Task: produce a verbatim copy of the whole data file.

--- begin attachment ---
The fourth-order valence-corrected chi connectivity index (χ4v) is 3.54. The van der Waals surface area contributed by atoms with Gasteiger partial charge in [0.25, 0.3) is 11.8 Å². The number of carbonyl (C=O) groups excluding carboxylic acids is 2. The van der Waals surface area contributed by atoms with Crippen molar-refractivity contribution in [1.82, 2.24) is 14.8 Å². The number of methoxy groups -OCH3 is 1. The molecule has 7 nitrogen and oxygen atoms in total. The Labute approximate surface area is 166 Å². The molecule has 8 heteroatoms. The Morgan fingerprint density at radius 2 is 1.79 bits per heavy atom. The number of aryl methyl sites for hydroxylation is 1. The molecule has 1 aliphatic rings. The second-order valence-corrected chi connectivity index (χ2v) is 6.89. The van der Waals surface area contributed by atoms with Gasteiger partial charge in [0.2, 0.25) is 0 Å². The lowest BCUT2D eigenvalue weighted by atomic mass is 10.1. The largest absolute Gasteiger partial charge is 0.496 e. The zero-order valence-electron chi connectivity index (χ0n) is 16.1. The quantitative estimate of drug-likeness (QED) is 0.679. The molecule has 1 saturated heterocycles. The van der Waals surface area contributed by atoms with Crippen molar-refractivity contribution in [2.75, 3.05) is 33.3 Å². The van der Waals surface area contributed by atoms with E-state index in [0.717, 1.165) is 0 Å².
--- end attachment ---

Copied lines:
The fourth-order valence-corrected chi connectivity index (χ4v) is 3.54. The van der Waals surface area contributed by atoms with Gasteiger partial charge in [0.25, 0.3) is 11.8 Å². The number of carbonyl (C=O) groups excluding carboxylic acids is 2. The van der Waals surface area contributed by atoms with Crippen molar-refractivity contribution in [1.82, 2.24) is 14.8 Å². The number of methoxy groups -OCH3 is 1. The molecule has 7 nitrogen and oxygen atoms in total. The Labute approximate surface area is 166 Å². The molecule has 8 heteroatoms. The Morgan fingerprint density at radius 2 is 1.79 bits per heavy atom. The number of aryl methyl sites for hydroxylation is 1. The molecule has 1 aliphatic rings. The second-order valence-corrected chi connectivity index (χ2v) is 6.89. The van der Waals surface area contributed by atoms with Gasteiger partial charge in [0.2, 0.25) is 0 Å². The lowest BCUT2D eigenvalue weighted by atomic mass is 10.1. The largest absolute Gasteiger partial charge is 0.496 e. The zero-order valence-electron chi connectivity index (χ0n) is 16.1. The quantitative estimate of drug-likeness (QED) is 0.679. The molecule has 1 saturated heterocycles. The van der Waals surface area contributed by atoms with Crippen molar-refractivity contribution in [2.75, 3.05) is 33.3 Å². The van der Waals surface area contributed by atoms with E-state index in [0.717, 1.165) is 0 Å².